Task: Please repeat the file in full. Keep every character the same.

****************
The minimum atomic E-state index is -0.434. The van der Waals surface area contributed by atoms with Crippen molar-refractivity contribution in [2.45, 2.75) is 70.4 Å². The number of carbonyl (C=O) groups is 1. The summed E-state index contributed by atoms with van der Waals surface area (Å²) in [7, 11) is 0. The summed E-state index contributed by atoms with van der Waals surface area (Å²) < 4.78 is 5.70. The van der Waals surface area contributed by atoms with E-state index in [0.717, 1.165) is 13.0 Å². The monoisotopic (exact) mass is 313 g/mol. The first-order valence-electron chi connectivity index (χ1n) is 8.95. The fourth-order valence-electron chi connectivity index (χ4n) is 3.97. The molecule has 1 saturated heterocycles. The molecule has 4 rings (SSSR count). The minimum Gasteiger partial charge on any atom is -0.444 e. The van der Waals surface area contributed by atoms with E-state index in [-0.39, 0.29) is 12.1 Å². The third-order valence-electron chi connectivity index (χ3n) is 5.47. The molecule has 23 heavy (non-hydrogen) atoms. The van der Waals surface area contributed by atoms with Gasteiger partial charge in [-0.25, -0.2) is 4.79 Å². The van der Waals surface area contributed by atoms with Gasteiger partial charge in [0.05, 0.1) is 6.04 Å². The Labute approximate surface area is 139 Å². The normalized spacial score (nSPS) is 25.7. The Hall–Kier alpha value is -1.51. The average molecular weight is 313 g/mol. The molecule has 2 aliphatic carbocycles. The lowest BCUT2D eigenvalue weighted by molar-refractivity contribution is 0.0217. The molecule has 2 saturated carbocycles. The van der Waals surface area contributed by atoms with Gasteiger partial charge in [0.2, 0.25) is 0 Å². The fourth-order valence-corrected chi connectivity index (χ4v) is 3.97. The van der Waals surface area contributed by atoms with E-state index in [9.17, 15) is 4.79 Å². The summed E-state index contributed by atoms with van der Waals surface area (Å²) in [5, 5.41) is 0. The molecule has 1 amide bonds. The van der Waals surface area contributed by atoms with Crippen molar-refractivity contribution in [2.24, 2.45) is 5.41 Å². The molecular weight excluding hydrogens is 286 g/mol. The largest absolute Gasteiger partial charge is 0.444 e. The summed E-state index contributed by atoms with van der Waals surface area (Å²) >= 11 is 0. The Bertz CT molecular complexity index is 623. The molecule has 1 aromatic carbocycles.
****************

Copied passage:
The minimum atomic E-state index is -0.434. The van der Waals surface area contributed by atoms with Crippen molar-refractivity contribution in [2.45, 2.75) is 70.4 Å². The number of carbonyl (C=O) groups is 1. The summed E-state index contributed by atoms with van der Waals surface area (Å²) in [7, 11) is 0. The summed E-state index contributed by atoms with van der Waals surface area (Å²) < 4.78 is 5.70. The van der Waals surface area contributed by atoms with E-state index in [0.717, 1.165) is 13.0 Å². The monoisotopic (exact) mass is 313 g/mol. The first-order valence-electron chi connectivity index (χ1n) is 8.95. The fourth-order valence-electron chi connectivity index (χ4n) is 3.97. The molecule has 1 saturated heterocycles. The molecule has 4 rings (SSSR count). The minimum Gasteiger partial charge on any atom is -0.444 e. The van der Waals surface area contributed by atoms with E-state index in [-0.39, 0.29) is 12.1 Å². The third-order valence-electron chi connectivity index (χ3n) is 5.47. The molecule has 23 heavy (non-hydrogen) atoms. The van der Waals surface area contributed by atoms with Gasteiger partial charge in [-0.25, -0.2) is 4.79 Å². The van der Waals surface area contributed by atoms with Gasteiger partial charge in [0.05, 0.1) is 6.04 Å². The Labute approximate surface area is 139 Å². The normalized spacial score (nSPS) is 25.7. The Hall–Kier alpha value is -1.51. The average molecular weight is 313 g/mol. The molecule has 2 aliphatic carbocycles. The lowest BCUT2D eigenvalue weighted by molar-refractivity contribution is 0.0217. The molecule has 2 saturated carbocycles. The van der Waals surface area contributed by atoms with Gasteiger partial charge in [0.2, 0.25) is 0 Å². The fourth-order valence-corrected chi connectivity index (χ4v) is 3.97. The van der Waals surface area contributed by atoms with E-state index in [9.17, 15) is 4.79 Å². The summed E-state index contributed by atoms with van der Waals surface area (Å²) in [5, 5.41) is 0. The molecule has 1 amide bonds. The van der Waals surface area contributed by atoms with Crippen molar-refractivity contribution in [2.24, 2.45) is 5.41 Å². The molecular weight excluding hydrogens is 286 g/mol. The largest absolute Gasteiger partial charge is 0.444 e. The summed E-state index contributed by atoms with van der Waals surface area (Å²) >= 11 is 0. The Bertz CT molecular complexity index is 623. The molecule has 1 aromatic carbocycles.